This post was authored by Peter Larson. Pete is a biology teacher, track/soccer coach, and dad (x3) with a passion for running, soccer, and science. If you'd like to learn a little bit more about who I am and what I do, click here, or visit


  1. Tim Takach says:

    Thanks for the continuing GREAT work, Pete!

    I have a question about which shoes you would recommend for ‘walking around town’ in wet conditions. I was thinking that trail shoes might fit this need, but they don’t appear to be waterproof.

    I have some old Altra Instincts (1.0) that I use now, but they (and my feet) get very wet sometimes (breathable isn’t always a trait to be desired!).

    I can’t wear my old ‘day job’ shoes anymore (with the high arches and the elevated heels). I want something with zero drop and mostly flat on the inside….(I do have some vivobarefoot shoes from over a year ago, but they are very hard and inflexible).

    Regards and happy new year!

    • I share your feelings about getting your feet wet; if only Altra would release a Goretexed version of the Instinct (and/or some of their other shoes) they’d have a huge success among those of us who would rather brave a hurricane or snow blizzard with less-than-perfect shoes than run inside on the treadmill.


  2. The Trailroc is a good shoe indeed. If it just lasted a little bit
    longer. It shares this durability issue with its olde silblings the
    f-lite and x-talon 195: after a few more miles the uppers, e.g. the mesh
    disintegrates. I’ve experienced this with all three models now. See
    here for some pictures in the German trail running forum:

    Apparently the black rubber patch cuts into the mesh and creates those tears. What a pity, the outsole is first in its class.

    And of course, happy new year.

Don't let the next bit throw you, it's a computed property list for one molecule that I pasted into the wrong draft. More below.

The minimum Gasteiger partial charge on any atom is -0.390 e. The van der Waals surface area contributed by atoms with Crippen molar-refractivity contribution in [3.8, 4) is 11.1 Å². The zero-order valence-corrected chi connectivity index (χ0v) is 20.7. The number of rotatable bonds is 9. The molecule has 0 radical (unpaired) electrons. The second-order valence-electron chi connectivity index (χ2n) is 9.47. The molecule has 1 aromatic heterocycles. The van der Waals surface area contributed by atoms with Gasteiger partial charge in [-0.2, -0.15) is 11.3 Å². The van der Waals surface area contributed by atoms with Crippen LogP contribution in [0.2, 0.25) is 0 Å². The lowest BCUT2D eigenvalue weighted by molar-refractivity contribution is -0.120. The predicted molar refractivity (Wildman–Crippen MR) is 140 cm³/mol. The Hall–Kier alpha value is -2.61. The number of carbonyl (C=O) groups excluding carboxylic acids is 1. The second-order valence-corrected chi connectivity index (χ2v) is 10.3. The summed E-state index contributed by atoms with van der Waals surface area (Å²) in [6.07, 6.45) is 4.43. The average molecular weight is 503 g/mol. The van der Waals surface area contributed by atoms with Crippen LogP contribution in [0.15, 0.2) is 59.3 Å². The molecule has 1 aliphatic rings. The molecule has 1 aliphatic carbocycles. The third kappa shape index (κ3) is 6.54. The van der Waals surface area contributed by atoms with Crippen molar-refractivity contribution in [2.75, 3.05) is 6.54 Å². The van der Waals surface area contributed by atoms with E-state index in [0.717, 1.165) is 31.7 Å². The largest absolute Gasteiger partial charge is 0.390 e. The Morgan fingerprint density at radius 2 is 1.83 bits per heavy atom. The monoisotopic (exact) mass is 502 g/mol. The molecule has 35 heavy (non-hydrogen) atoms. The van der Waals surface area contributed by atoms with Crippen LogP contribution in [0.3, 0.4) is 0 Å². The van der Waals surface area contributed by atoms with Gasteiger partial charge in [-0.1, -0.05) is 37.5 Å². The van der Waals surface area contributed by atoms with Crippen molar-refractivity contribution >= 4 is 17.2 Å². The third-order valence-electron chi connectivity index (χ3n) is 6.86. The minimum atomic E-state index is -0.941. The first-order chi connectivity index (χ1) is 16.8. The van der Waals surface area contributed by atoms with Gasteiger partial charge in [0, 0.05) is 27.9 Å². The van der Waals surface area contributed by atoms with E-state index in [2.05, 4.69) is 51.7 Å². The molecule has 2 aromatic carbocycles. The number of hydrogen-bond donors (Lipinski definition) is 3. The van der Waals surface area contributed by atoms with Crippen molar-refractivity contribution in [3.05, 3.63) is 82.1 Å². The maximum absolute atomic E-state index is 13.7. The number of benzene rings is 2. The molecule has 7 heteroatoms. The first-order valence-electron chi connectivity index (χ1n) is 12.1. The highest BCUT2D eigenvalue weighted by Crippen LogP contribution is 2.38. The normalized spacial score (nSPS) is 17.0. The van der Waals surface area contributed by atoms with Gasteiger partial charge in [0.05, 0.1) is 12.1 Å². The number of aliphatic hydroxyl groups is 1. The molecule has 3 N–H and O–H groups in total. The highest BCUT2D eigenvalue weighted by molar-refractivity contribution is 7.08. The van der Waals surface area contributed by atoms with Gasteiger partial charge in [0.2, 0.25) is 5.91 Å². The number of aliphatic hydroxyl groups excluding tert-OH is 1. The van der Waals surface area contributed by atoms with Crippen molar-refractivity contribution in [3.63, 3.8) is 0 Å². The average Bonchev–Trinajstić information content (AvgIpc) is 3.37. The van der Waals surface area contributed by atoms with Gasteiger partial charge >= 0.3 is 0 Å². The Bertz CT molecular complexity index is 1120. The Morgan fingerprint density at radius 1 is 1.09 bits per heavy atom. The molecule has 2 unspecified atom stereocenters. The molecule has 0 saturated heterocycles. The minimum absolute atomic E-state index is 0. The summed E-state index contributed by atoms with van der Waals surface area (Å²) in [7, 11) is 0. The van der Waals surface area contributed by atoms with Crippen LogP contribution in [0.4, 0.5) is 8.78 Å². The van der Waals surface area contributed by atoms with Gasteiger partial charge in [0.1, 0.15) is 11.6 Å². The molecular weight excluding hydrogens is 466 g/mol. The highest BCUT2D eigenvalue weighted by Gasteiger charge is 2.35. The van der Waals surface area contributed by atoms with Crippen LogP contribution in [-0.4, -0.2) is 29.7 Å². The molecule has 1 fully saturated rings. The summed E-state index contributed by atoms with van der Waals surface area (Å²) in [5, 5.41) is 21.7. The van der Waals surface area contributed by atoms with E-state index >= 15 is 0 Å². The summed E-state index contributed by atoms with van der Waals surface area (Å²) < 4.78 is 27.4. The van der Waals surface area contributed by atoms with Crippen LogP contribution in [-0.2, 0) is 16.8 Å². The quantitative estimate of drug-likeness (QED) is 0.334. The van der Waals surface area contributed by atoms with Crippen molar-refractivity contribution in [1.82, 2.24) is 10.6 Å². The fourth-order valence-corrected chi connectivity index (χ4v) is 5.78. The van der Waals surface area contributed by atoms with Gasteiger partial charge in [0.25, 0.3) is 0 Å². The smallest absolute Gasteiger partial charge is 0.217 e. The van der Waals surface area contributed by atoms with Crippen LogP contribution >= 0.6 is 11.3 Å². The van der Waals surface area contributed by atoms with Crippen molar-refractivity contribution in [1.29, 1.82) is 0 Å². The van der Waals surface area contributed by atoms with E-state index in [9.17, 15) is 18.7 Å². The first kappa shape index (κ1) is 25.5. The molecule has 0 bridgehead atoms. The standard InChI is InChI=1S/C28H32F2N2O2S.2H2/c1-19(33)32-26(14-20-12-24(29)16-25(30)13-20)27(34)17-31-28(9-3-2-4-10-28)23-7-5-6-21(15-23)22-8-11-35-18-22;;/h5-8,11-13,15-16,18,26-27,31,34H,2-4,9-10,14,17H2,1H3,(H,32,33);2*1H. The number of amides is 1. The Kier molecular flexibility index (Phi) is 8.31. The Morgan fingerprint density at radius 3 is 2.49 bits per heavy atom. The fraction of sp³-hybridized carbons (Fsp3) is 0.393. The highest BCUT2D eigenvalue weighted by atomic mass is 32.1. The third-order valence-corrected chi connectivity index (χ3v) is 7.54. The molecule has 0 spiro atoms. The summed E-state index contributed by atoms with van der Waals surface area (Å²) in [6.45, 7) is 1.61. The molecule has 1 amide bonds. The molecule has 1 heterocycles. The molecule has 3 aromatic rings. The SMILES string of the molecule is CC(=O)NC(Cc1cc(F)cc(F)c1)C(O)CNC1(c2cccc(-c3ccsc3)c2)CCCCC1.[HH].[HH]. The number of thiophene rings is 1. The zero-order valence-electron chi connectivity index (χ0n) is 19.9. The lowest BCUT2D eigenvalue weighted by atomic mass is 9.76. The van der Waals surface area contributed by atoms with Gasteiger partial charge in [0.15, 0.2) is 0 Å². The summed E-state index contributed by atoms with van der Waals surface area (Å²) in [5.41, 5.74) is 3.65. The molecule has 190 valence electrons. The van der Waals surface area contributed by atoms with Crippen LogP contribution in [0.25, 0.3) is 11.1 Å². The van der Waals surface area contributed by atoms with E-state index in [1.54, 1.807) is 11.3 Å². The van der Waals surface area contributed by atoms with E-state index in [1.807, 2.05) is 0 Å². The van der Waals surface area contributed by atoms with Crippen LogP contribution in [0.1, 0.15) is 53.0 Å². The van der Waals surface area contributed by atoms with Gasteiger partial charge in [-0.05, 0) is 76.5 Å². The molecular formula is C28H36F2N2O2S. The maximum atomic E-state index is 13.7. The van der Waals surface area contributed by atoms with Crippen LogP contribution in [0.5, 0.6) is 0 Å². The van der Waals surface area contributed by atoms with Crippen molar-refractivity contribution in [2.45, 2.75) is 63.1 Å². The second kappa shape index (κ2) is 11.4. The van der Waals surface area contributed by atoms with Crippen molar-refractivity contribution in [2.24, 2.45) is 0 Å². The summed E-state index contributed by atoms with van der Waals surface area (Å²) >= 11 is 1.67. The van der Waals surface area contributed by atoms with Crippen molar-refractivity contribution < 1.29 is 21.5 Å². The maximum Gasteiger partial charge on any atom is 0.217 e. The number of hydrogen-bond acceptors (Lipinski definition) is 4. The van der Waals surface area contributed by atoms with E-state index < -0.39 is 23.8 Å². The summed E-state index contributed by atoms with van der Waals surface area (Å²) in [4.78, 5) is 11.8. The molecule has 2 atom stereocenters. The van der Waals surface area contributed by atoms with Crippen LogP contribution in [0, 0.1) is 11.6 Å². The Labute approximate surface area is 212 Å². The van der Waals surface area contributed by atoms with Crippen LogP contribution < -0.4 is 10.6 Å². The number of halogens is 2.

• Christian Eriksson says:

      Stefan, that makes me a bit sad as the Trailroc 235 is on top of my wish list right now. I would like to know how Inov-8 is handling this issue – did they replace any of your models, or were you left with nothing but ripped shoes?

      This problem has been (or is rather) prevalent in certain New Balance models, but at least they are replacing or refunding broken shoes (as far as I know).

      I suppose that Pete hasn’t had any similar problems with his 235’s or he would have said so.

      • I have to admit I never contacted Inov8 on this. I’d say this is simply a general design flaw. The mesh of the uppers is not very durable when actually used as a trail running shoe.

        See here another example for the BareGrip:


        However, I also have to admit that I may get a new pair of Trailrocs. Unfortunately, there is no real alternative to them (e.g. zero drop and that level of cushioning). The outsole is outstanding and almost perfect for my trails in the Bavarian Alps.

        • Pete Larson says:

          I’d recommend contacting Inov-8 customer service as most shoe companies are good about providing replacements if a shoe falls apart prematurely. If nothing e lose, it also helps the to know of the issue so it can be fixed in future iterations.
          Sent from my iPad

        • Christian Eriksson says:

          I have to agree with Pete below; it could not hurt to talk to Inov-8, or rather your retailer, about this problem. Now that we know a bit more about your running specifics I might add that no shoe is indestructible, but Inov-8’s are made for Fell and Mountain running and should be able to take some abuse before falling apart.

          For my – in comparison – rather flat forest runs the 235’s may still be the perfect choice.

        • Gabriel Hopkins says:

          I’ve seen similar tearing in a pair of 195s, but much later – at about 550 miles. At the time it seemed to correlate with some very wet and hilly conditions. The tears are not big, and the shoes are still totally usable. I ran a half-marathon PB with 700+ miles on them. They’re just a little better ventilated!

          I agree it shouldn’t happen, whatever your run circumstances, but would hate to see people put off a truly remarkable family of shoes which have revolutionized my running.

      • Pete Larson says:

        No tears in my Trailrocs so far, but will keep an eye on it for sure.

        Sent from my iPad

    • Ashwyn Gray says:

      How many miles have you run in the Trailrocs you photographed, Stefan? Those tears certainly look bad.

      • I do not log my miles. I do have several 6000 ft mountains behind my house and I use the Trailroc only for one particular mountain that I run about once a week. Since mid September this would make about 140 miles. Add 30 miles for holiday runs. So it comes down to 170 miles as a reasonable estimate.